The Chinese authorities have cut interest rates for the time since the Global Financial Crisis (GFC). One year lending and deposit rates were cut by 0.25%.
Lending rate – 6.31%
Deposit rate – 3.25%
Although this should encourage spending with an increase in the money velocity in the circular flow some commentators are concerned that the Chinese authorities know something about their economy that the rest of world is in the dark about.
It is interesting to see the reaction of main central banks in the aftermath of the GFC and how aggressive they were in cutting rates – US, EU, UK – relative to the other countries on the graph, namely China, India and Australia. Furthermore notice that some economies seem to have been at a different part of the economic cycle namely Australia, India, and the EU as their central bank rates have risen in order to slow the economy down. This is especially in India as they have had strong contractionary measures in place but have now started to ease off on the cost of borrowing.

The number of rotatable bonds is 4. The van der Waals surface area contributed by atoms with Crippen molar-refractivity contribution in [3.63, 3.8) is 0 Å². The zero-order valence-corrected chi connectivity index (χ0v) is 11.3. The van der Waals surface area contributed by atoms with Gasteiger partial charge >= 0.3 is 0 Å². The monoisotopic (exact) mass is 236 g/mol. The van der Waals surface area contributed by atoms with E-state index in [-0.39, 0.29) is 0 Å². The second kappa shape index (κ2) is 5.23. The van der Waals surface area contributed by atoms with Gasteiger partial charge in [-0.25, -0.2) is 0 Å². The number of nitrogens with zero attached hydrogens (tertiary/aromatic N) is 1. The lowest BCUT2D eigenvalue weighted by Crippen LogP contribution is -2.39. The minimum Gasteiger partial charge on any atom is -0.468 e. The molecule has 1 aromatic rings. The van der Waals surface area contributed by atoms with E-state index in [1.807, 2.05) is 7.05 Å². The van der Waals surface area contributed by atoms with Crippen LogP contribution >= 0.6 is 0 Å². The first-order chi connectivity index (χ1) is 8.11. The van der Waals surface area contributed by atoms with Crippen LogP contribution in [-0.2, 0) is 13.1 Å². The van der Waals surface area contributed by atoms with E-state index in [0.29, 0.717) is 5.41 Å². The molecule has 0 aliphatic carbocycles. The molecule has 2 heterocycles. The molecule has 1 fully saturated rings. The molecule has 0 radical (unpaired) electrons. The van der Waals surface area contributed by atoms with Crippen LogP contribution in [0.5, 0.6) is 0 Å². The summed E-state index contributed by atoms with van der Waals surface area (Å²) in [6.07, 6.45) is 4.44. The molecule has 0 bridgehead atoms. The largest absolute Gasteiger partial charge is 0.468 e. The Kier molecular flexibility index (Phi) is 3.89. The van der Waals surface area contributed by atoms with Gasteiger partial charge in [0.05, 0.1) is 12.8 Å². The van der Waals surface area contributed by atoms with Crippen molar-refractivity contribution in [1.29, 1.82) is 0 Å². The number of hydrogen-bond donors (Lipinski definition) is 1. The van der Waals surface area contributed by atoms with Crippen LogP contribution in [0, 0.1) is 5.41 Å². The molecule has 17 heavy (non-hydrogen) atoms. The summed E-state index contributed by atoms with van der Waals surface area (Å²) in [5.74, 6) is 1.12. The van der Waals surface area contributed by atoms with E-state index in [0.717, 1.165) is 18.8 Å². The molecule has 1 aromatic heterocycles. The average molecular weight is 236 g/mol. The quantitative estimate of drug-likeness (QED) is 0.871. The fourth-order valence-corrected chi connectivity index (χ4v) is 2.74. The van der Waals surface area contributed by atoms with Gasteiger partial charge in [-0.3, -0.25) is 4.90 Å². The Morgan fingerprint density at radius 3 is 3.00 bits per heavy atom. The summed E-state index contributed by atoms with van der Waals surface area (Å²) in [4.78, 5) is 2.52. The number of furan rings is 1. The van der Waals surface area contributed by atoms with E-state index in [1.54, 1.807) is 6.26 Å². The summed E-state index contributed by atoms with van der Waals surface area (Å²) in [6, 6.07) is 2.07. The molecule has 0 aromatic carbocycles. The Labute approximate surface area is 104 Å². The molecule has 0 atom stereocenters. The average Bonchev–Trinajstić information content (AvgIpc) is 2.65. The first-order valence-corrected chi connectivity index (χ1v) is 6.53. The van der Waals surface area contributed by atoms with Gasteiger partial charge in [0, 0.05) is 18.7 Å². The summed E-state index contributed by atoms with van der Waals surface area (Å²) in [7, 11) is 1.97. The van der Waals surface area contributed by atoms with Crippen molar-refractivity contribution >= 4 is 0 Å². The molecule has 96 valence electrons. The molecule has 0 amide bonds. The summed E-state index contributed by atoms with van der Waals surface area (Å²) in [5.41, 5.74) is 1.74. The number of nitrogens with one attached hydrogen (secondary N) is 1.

Indian growth has slowed to 5.3% this year and although this seems very healthy it is the lowest level in 7 years. A developing nation like this needs higher levels of growth to create the jobs for their vast working age population and without employment there could be a situation not unliike that of Spain where over 50% of those under 25 don’t have a job. The main cause of the slowdown seems to be from a lack of private investment.
Also look how low rates are in the US, UK, and EU. With little growth in these economies the policy instrument of lower interest rates has been ineffective and they are in a liquidity trap. Increases or decreases in the supply of money do not affect interest rates, as all wealth-holders believe interest rates have reached the floor. All increases in money supply are simply taken up in idle balances. Since interest rates do not alter, the level of expenditure in the economy is not affected. Hence, monetary policy in this situation is ineffective.